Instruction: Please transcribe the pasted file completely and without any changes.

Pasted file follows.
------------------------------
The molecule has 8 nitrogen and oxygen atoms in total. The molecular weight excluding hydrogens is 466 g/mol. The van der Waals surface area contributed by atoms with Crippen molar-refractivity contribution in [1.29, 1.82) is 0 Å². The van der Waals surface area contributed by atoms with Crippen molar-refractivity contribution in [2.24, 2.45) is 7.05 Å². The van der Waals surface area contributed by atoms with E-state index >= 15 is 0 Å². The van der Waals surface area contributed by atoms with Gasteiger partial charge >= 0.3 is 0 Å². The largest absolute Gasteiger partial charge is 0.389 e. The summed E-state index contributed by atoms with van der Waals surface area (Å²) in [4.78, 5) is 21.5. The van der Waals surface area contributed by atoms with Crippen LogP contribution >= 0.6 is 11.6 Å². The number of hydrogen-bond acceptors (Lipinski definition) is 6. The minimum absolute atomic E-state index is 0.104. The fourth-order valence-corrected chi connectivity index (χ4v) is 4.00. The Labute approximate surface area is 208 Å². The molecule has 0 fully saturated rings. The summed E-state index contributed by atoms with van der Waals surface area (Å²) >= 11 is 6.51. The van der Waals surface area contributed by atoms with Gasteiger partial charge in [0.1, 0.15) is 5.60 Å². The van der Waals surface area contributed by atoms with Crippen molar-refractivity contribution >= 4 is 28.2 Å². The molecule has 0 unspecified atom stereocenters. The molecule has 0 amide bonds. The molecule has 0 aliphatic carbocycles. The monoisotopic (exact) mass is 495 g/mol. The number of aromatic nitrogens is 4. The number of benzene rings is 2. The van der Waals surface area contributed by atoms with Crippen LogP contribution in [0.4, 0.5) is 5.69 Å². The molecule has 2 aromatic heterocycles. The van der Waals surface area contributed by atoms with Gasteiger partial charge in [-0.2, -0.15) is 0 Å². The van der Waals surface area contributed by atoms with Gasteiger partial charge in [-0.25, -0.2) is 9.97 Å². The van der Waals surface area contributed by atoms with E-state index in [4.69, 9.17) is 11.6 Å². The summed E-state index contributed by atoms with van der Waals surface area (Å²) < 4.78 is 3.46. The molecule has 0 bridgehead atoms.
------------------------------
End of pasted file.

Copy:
The molecule has 8 nitrogen and oxygen atoms in total. The molecular weight excluding hydrogens is 466 g/mol. The van der Waals surface area contributed by atoms with Crippen molar-refractivity contribution in [1.29, 1.82) is 0 Å². The van der Waals surface area contributed by atoms with Crippen molar-refractivity contribution in [2.24, 2.45) is 7.05 Å². The van der Waals surface area contributed by atoms with E-state index >= 15 is 0 Å². The van der Waals surface area contributed by atoms with Gasteiger partial charge >= 0.3 is 0 Å². The largest absolute Gasteiger partial charge is 0.389 e. The summed E-state index contributed by atoms with van der Waals surface area (Å²) in [4.78, 5) is 21.5. The van der Waals surface area contributed by atoms with Crippen LogP contribution >= 0.6 is 11.6 Å². The number of hydrogen-bond acceptors (Lipinski definition) is 6. The minimum absolute atomic E-state index is 0.104. The fourth-order valence-corrected chi connectivity index (χ4v) is 4.00. The Labute approximate surface area is 208 Å². The molecule has 0 fully saturated rings. The summed E-state index contributed by atoms with van der Waals surface area (Å²) >= 11 is 6.51. The van der Waals surface area contributed by atoms with Gasteiger partial charge in [0.1, 0.15) is 5.60 Å². The van der Waals surface area contributed by atoms with Crippen molar-refractivity contribution >= 4 is 28.2 Å². The molecule has 0 unspecified atom stereocenters. The molecule has 0 amide bonds. The molecule has 0 aliphatic carbocycles. The monoisotopic (exact) mass is 495 g/mol. The number of aromatic nitrogens is 4. The number of benzene rings is 2. The van der Waals surface area contributed by atoms with Crippen LogP contribution in [0.4, 0.5) is 5.69 Å². The molecule has 2 aromatic heterocycles. The van der Waals surface area contributed by atoms with Gasteiger partial charge in [-0.2, -0.15) is 0 Å². The van der Waals surface area contributed by atoms with Gasteiger partial charge in [-0.25, -0.2) is 9.97 Å². The van der Waals surface area contributed by atoms with E-state index in [4.69, 9.17) is 11.6 Å². The summed E-state index contributed by atoms with van der Waals surface area (Å²) < 4.78 is 3.46. The molecule has 0 bridgehead atoms.